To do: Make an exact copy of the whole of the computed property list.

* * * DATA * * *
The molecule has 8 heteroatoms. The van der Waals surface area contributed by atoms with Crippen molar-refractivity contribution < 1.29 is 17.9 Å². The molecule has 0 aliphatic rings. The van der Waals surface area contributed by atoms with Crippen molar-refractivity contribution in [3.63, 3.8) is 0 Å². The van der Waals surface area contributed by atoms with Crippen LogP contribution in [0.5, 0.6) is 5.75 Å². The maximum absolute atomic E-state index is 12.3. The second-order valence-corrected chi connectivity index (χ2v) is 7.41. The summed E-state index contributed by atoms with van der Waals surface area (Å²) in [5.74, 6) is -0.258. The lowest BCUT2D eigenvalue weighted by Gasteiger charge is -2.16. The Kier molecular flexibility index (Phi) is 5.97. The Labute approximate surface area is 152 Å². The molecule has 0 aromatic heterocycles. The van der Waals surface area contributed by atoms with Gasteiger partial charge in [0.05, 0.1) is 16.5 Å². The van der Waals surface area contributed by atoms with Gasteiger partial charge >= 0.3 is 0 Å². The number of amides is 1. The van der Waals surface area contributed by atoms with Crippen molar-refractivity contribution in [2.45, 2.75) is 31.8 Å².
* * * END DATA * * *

The molecule has 8 heteroatoms. The van der Waals surface area contributed by atoms with Crippen molar-refractivity contribution < 1.29 is 17.9 Å². The molecule has 0 aliphatic rings. The van der Waals surface area contributed by atoms with Crippen molar-refractivity contribution in [3.63, 3.8) is 0 Å². The van der Waals surface area contributed by atoms with Crippen LogP contribution in [0.5, 0.6) is 5.75 Å². The maximum absolute atomic E-state index is 12.3. The second-order valence-corrected chi connectivity index (χ2v) is 7.41. The summed E-state index contributed by atoms with van der Waals surface area (Å²) in [5.74, 6) is -0.258. The lowest BCUT2D eigenvalue weighted by Gasteiger charge is -2.16. The Kier molecular flexibility index (Phi) is 5.97. The Labute approximate surface area is 152 Å². The molecule has 0 aromatic heterocycles. The van der Waals surface area contributed by atoms with Gasteiger partial charge in [0.05, 0.1) is 16.5 Å². The van der Waals surface area contributed by atoms with Gasteiger partial charge >= 0.3 is 0 Å². The number of amides is 1. The van der Waals surface area contributed by atoms with Crippen molar-refractivity contribution in [2.45, 2.75) is 31.8 Å².